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Here’s what you should know about hunting season

Here’s what you should know about hunting season

Waterfowl hunting season is coming up once again, and Texas’ hunters are looking forward to getting out to test their luck at bagging a bird. Many hunters head to the reservoirs and rivers throughout the Brazos River basin, as they offer great hunting opportunities and idyllic scenery.  

Traditionally, the Brazos River Authority holds in-person drawings for an opportunity to hunt at BRA reservoirs. However, due to the COVID-19 pandemic, the BRA recently hosted its first-ever in-house drawing for waterfowl hunting blind spots at BRA reservoirs. These waterfowl drawings are the only hunting opportunity available on BRA-owned land. There are roughly 60 exclusive areas available at the three BRA-owned reservoirs: Possum Kingdom Lake, Lake Granbury and Lake Limestone. 

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With a total of 524 entries, the inhouse drawings took place on Aug. 31. Each spot available at the three reservoirs were filled. While this drawing format is not what hunters have experienced in the past, the number of entries showed that Texans are ready to go hunting this fall. 

Even if you weren’t selected for a blind spot at a BRA reservoir, the rivers and lakes of the Brazos River basin offer great hunting spots for hunters of all ages. Before heading out this fall, here are some refreshers on the hunting regulations and safety tips that you need to know to stay safe and legal when you hunt.

General Safety Tips

Safety starts before you leave for your hunting trip. If something happens, it’s important that someone knows where you’ve planned to go and how long you were planning to be out. Accidents happen.  It’s always a good idea to tell someone where and when you are going hunting and when you expect to return.

Water safety is an essential part of waterfowl hunting. Having your boat, including its motor and trailer, serviced before the season will prevent breakdowns during the middle of a hunting trip. Be sure to pack certified personal flotation devices with your boat, along with other safety gear. Ducks Unlimited recommends packing enough food for several days, rope, a flare gun, a space blanket, a hand ax, a compass and a whistle for your waterfowl hunting trips. Bringing your cellphone and putting it in a waterproof plastic bag will allow you to contact someone in case of an emergency.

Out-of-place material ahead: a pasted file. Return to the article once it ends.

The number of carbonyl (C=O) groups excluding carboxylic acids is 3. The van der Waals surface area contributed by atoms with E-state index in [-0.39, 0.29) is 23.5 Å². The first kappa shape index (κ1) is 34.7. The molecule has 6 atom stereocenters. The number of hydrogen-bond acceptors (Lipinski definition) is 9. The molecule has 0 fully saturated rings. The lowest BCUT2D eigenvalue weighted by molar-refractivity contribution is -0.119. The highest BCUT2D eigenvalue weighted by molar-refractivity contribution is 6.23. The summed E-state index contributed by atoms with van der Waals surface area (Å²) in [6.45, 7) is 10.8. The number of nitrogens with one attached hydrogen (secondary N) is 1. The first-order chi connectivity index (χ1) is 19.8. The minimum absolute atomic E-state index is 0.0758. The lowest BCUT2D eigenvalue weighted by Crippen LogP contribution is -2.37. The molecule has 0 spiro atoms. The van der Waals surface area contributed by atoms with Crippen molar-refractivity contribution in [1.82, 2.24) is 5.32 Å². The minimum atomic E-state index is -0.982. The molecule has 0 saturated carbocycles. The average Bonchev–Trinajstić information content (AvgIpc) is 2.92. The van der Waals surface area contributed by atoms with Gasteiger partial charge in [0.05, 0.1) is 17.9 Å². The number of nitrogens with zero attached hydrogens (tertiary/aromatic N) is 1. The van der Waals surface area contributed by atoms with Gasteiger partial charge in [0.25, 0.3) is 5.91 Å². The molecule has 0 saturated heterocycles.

If you plan on hunting on a large river or lake, be sure your boat is large enough to handle rough water. Water conditions can change rapidly, and having a larger boat will help you navigate challenging waters. If your boat is overloaded, do not attempt to run it. 

Texas may not get as cold as other states, but it can become brisk at night. Be sure to pack a waterproof fire-starting kit in your pocket to help keep you warm if you get wet. 

Gun safety is arguably the most important aspect of hunting safety. Careless handling of firearms can cause deadly accidents. A good rule to follow is to treat every gun like it’s loaded. Make sure the muzzle of your firearm is always pointed in a safe direction, especially in and around vehicles. Keep your finger outside the trigger guard until ready to fire and unload when you are not hunting.

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Hunting on the river